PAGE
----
At the end of the learning session a combined group debriefing was conducted to identify issues or concerns with the process, as well as have open communication to elicit feedback from peers and faculty regarding learning and the learning process. Undergraduate students were then asked to complete a one- to two-page reflection about the learning experience. Guidelines for the reflection included:

  • Evaluation of the learning experience.
  • Providing positives and negatives about the experience and any other reflective feedback.

The APN students were also given the opportunity to answer survey questions regarding their learning experience, which included open-ended questions. All data were submitted in written form and given to the instructors.

It was identified after the first collaboration that students had a positive reaction to the learning experience. The collaborative event was then repeated using junior students as SPs, followed by using sophomore students as SPs.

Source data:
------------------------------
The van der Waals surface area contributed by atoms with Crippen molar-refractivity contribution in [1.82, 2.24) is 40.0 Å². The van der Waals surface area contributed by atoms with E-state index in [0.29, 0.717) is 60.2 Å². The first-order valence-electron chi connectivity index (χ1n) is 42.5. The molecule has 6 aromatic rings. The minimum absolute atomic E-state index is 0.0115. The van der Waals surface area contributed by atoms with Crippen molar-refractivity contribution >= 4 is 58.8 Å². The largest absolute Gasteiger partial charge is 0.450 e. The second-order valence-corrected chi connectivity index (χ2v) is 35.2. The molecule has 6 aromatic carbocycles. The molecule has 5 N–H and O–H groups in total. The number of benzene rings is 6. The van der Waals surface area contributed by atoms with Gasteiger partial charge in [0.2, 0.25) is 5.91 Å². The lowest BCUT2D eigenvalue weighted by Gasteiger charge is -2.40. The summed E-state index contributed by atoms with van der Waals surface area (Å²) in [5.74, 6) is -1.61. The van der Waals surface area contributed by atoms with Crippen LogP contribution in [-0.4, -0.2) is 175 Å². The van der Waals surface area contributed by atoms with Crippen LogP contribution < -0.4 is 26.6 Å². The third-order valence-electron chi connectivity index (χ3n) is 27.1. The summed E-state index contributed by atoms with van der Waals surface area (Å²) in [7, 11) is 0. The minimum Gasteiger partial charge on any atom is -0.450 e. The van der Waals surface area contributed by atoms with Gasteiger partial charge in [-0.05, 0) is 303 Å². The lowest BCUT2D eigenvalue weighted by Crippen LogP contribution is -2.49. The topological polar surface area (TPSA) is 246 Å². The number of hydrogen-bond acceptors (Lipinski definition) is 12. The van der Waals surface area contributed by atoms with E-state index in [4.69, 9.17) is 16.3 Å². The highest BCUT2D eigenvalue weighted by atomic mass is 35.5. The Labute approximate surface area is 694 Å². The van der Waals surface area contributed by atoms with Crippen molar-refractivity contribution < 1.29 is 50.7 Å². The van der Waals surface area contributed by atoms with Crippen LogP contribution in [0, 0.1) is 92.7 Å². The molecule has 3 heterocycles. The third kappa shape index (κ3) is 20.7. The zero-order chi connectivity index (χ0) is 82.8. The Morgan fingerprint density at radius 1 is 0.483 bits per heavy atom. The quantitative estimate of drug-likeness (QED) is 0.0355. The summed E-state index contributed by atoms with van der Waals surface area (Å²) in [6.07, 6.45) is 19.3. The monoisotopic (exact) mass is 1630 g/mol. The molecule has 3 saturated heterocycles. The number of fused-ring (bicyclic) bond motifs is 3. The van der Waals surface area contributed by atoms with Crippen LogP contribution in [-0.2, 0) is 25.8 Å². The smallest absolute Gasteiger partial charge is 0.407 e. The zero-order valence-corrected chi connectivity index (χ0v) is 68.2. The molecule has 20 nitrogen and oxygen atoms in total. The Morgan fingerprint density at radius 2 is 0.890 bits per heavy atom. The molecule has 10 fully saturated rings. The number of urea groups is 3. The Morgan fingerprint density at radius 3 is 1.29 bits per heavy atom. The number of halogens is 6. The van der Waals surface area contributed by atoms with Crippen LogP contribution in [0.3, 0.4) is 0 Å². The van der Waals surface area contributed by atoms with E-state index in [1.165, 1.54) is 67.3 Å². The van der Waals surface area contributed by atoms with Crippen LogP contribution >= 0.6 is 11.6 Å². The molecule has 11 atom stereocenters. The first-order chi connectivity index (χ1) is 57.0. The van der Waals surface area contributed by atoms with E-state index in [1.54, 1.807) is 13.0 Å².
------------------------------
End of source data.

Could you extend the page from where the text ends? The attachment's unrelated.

Results

Using an inductive approach, undergraduate reflections of the senior and junior students were reviewed and analyzed and then verified by a second reader. Analysis identified five general themes. The themes identified were: A Positive Learning Method, “Aha” Moments, Improvement in Critical Thinking and Communication, Suggestions to Improve the Assignment, and A Future in Nursing.

Theme One: A Positive Learning Method. It was identified that the learning experience was positive, and that students thoroughly enjoyed the experience. Comments included:

  • A great learning experience, I think that this was a great way to help both classes.
  • As an undergraduate student, this experience was educational and inspirational.